The USS California was the fifth naval battleship to be named after the 31st state of the union. Sponsored by Miss R.T. Zane, daughter of California governor William D. Stephens, the ship was launched on November 20, 1919, and commissioned on August 10, 1921, as the flagship of the Pacific Fleet, a position it held for 20 years. It participated in joint Army-Navy exercises and twice won the Battle Efficiency Pennant (in 1921 and 1922) for stellar performance.
In late 1929, the USS California was modernized, with an upgraded anti-aircraft battery and an addition of eight 5’’/25 cal guns. In the 1930s, the ship, along with all 14 battleships of the US Navy, was stationed in San Pedro California and ran many exercise missions which took it along the West Coast, to the Panama Canal, Cuba, Hawaii and even to New York City for the 1939 World Fair. During these years, the USS California many times won the coveted Iron Man Trophy, an excellence award administered by the U.S. Navy.
Due to growing concerns about potential war with the Japanese, the USS California, along with many other battleships, was reassigned to Hawaiian waters in May 1940. On the fateful day of December 7, 1941, the battleship was moored with its compatriots on Battleship Row at Pearl Harbor, when it was struck by two torpedoes and a 551-lb bomb, which set off an ammunition magazine on the second deck and killed 50 men. Before the attack, the USS California had been preparing for a material inspection, which comprised its watertight integrity and led to extensive flooding damage when the torpedoes hit. The bomb blasts caused fires aboard the ship, which then had to be abandoned. After days of burning fires and flooding, the USS California sank into the mud, with only its superstructure above water. 100 crew members had died and 62 had been injured.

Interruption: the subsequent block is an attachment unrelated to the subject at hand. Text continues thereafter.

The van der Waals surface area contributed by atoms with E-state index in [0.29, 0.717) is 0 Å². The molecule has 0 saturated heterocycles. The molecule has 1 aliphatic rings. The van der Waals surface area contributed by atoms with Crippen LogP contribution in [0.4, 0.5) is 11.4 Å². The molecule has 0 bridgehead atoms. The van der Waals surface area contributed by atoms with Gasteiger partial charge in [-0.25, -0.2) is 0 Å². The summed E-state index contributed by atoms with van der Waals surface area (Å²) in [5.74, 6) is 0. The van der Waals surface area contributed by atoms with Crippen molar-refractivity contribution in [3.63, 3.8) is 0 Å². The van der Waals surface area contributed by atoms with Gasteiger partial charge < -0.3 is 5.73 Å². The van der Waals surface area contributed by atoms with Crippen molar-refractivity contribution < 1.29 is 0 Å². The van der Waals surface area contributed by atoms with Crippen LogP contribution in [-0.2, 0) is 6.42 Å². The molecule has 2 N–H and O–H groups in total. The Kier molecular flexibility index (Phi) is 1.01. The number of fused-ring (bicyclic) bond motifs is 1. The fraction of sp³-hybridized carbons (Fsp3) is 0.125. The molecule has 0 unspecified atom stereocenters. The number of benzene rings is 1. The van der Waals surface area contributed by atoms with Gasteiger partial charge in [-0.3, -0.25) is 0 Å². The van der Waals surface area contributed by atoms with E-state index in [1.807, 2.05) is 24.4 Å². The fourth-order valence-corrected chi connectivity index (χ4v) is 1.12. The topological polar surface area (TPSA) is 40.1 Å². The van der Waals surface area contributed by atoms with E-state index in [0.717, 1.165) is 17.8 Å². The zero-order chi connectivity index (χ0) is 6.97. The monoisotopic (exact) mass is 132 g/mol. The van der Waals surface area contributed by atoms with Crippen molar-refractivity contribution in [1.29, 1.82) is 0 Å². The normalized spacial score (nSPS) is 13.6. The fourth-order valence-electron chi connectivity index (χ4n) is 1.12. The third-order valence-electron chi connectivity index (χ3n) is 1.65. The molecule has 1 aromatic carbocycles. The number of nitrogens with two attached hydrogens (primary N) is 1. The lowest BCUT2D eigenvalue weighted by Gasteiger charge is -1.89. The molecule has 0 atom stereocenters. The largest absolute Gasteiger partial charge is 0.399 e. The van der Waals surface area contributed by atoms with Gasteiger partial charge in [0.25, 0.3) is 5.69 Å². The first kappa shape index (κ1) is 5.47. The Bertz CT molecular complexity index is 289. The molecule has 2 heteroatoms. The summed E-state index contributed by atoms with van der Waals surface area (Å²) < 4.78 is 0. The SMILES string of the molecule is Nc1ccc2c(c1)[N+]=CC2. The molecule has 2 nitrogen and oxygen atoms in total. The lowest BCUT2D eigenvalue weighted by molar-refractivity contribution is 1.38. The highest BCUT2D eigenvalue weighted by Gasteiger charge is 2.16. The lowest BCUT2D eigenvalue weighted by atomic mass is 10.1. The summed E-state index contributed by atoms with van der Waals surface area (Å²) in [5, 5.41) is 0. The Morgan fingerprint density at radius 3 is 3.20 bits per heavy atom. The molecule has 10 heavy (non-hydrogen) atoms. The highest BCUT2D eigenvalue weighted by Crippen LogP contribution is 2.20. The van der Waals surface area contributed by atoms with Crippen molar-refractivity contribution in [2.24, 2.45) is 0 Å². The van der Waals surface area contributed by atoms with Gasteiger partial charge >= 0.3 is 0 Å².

In March of 1942, the battleship was raised and a few months later was sent to the Puget Sound Navy Yard in Washington State for repairs and further modernization. The battery was again upgraded with the newest technology and the 5’’/25 cal guns were replaced with 5’’/38 cal guns. In May 1944, the USS California participated in the invasion of the Marianas and in June was hit by a battery shell from an enemy ship, which killed one man and wounded nine. On August 24, the ship was sent to Espiritu Santu to repair damage done to its bow during an accidental collision with the USS Tennesesee.
On September 17, the battleship sailed to Manus, in preparation for the invasion of the Philippines, and from October to November it played a vital role in the Battle of Leyte, in which four U.S. battleships (all of which had been attacked at Pearl Harbor), destroyed a Japanese fleet in the last naval engagement fought by line-of-battleships. On January 6, 1945, the USS California was hit by a kamikaze while bombarding the shore at Lingayen Gulf. 44 crew members were killed and 155 wounded, but still, after some quick temporary repairs, the ship continued undeterred in its bombardment mission. In February, the ship returned to Puget Sound for crucial repairs and by June departed again for battle, this time to Okinawa to join Task Force 95. After Okinawa, the USS California sailed to Honshu, Japan’s largest island, to help sustain American occupation forces there.
After several months more of service in Japanese waters, the battleship sailed to Pennsylvania, arriving on December 7, 1945. On August 7, 1946, it was placed on reserved commission, and then on out of commission reserve on February 14, 1947. 12 years later, on July 10, 1959, the USS California, which had received 7 battle stars for World War II service, was sold for scrapping to the Bethlehem Shipbuilding Corporation of Maryland.